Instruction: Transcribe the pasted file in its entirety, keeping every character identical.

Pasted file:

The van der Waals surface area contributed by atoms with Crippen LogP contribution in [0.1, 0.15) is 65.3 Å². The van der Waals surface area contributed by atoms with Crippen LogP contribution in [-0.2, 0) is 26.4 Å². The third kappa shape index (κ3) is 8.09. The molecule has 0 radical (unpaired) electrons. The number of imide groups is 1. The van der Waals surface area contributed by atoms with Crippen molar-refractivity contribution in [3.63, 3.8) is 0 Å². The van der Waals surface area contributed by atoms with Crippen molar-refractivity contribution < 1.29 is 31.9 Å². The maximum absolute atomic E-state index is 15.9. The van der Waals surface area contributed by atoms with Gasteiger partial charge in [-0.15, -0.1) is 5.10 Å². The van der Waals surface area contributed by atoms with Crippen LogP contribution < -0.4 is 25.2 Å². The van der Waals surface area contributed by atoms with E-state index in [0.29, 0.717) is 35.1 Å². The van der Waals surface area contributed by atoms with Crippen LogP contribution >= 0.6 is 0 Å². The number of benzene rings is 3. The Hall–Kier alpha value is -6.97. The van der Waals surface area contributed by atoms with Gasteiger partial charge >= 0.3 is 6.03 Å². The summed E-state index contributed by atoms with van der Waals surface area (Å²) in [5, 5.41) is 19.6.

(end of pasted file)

The van der Waals surface area contributed by atoms with Crippen LogP contribution in [0.1, 0.15) is 65.3 Å². The van der Waals surface area contributed by atoms with Crippen LogP contribution in [-0.2, 0) is 26.4 Å². The third kappa shape index (κ3) is 8.09. The molecule has 0 radical (unpaired) electrons. The number of imide groups is 1. The van der Waals surface area contributed by atoms with Crippen molar-refractivity contribution in [3.63, 3.8) is 0 Å². The van der Waals surface area contributed by atoms with Crippen molar-refractivity contribution < 1.29 is 31.9 Å². The maximum absolute atomic E-state index is 15.9. The van der Waals surface area contributed by atoms with Gasteiger partial charge in [-0.15, -0.1) is 5.10 Å². The van der Waals surface area contributed by atoms with Crippen LogP contribution < -0.4 is 25.2 Å². The van der Waals surface area contributed by atoms with E-state index in [0.29, 0.717) is 35.1 Å². The van der Waals surface area contributed by atoms with Crippen LogP contribution >= 0.6 is 0 Å². The number of benzene rings is 3. The Hall–Kier alpha value is -6.97. The van der Waals surface area contributed by atoms with Gasteiger partial charge >= 0.3 is 6.03 Å². The summed E-state index contributed by atoms with van der Waals surface area (Å²) in [5, 5.41) is 19.6.